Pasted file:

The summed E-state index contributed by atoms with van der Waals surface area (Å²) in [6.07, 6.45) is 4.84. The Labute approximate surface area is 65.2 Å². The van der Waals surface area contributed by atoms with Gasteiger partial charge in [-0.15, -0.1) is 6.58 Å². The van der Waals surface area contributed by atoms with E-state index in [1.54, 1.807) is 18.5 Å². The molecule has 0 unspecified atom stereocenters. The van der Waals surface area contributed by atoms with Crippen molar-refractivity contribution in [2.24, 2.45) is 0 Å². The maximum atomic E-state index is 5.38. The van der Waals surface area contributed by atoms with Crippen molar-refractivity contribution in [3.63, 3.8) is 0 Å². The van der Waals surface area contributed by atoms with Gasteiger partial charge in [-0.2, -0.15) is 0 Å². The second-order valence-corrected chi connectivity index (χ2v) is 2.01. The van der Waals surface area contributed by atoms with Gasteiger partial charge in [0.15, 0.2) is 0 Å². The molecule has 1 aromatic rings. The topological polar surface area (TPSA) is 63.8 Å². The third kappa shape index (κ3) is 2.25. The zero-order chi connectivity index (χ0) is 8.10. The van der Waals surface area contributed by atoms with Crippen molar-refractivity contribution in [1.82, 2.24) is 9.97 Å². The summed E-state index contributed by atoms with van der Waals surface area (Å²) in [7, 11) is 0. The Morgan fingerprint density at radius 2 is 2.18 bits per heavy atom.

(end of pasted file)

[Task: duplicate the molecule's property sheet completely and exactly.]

The summed E-state index contributed by atoms with van der Waals surface area (Å²) in [6.07, 6.45) is 4.84. The Labute approximate surface area is 65.2 Å². The van der Waals surface area contributed by atoms with Gasteiger partial charge in [-0.15, -0.1) is 6.58 Å². The van der Waals surface area contributed by atoms with E-state index in [1.54, 1.807) is 18.5 Å². The molecule has 0 unspecified atom stereocenters. The van der Waals surface area contributed by atoms with Crippen molar-refractivity contribution in [2.24, 2.45) is 0 Å². The maximum atomic E-state index is 5.38. The van der Waals surface area contributed by atoms with Crippen molar-refractivity contribution in [3.63, 3.8) is 0 Å². The van der Waals surface area contributed by atoms with Gasteiger partial charge in [-0.2, -0.15) is 0 Å². The second-order valence-corrected chi connectivity index (χ2v) is 2.01. The van der Waals surface area contributed by atoms with Gasteiger partial charge in [0.15, 0.2) is 0 Å². The molecule has 1 aromatic rings. The topological polar surface area (TPSA) is 63.8 Å². The third kappa shape index (κ3) is 2.25. The zero-order chi connectivity index (χ0) is 8.10. The van der Waals surface area contributed by atoms with Crippen molar-refractivity contribution in [1.82, 2.24) is 9.97 Å². The summed E-state index contributed by atoms with van der Waals surface area (Å²) in [7, 11) is 0. The Morgan fingerprint density at radius 2 is 2.18 bits per heavy atom.